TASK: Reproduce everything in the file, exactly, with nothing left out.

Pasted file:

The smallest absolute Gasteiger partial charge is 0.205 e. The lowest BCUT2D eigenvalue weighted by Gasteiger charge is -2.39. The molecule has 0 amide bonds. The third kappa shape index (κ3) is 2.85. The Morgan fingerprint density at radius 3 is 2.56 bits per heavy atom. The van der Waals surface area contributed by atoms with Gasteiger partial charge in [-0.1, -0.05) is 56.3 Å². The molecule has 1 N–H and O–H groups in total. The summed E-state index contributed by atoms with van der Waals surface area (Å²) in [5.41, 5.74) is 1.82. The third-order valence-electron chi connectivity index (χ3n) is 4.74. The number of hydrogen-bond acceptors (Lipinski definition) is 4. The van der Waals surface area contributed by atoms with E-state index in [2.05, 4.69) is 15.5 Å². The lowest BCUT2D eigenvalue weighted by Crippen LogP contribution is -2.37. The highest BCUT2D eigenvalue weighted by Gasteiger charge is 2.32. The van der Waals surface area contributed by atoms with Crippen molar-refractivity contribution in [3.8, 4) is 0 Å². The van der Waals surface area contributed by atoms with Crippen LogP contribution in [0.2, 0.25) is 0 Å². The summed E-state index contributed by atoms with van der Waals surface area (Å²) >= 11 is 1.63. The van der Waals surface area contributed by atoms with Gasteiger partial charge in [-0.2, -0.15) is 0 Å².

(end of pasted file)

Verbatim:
The smallest absolute Gasteiger partial charge is 0.205 e. The lowest BCUT2D eigenvalue weighted by Gasteiger charge is -2.39. The molecule has 0 amide bonds. The third kappa shape index (κ3) is 2.85. The Morgan fingerprint density at radius 3 is 2.56 bits per heavy atom. The van der Waals surface area contributed by atoms with Gasteiger partial charge in [-0.1, -0.05) is 56.3 Å². The molecule has 1 N–H and O–H groups in total. The summed E-state index contributed by atoms with van der Waals surface area (Å²) in [5.41, 5.74) is 1.82. The third-order valence-electron chi connectivity index (χ3n) is 4.74. The number of hydrogen-bond acceptors (Lipinski definition) is 4. The van der Waals surface area contributed by atoms with E-state index in [2.05, 4.69) is 15.5 Å². The lowest BCUT2D eigenvalue weighted by Crippen LogP contribution is -2.37. The highest BCUT2D eigenvalue weighted by Gasteiger charge is 2.32. The van der Waals surface area contributed by atoms with Crippen molar-refractivity contribution in [3.8, 4) is 0 Å². The van der Waals surface area contributed by atoms with Crippen LogP contribution in [0.2, 0.25) is 0 Å². The summed E-state index contributed by atoms with van der Waals surface area (Å²) >= 11 is 1.63. The van der Waals surface area contributed by atoms with Gasteiger partial charge in [-0.2, -0.15) is 0 Å².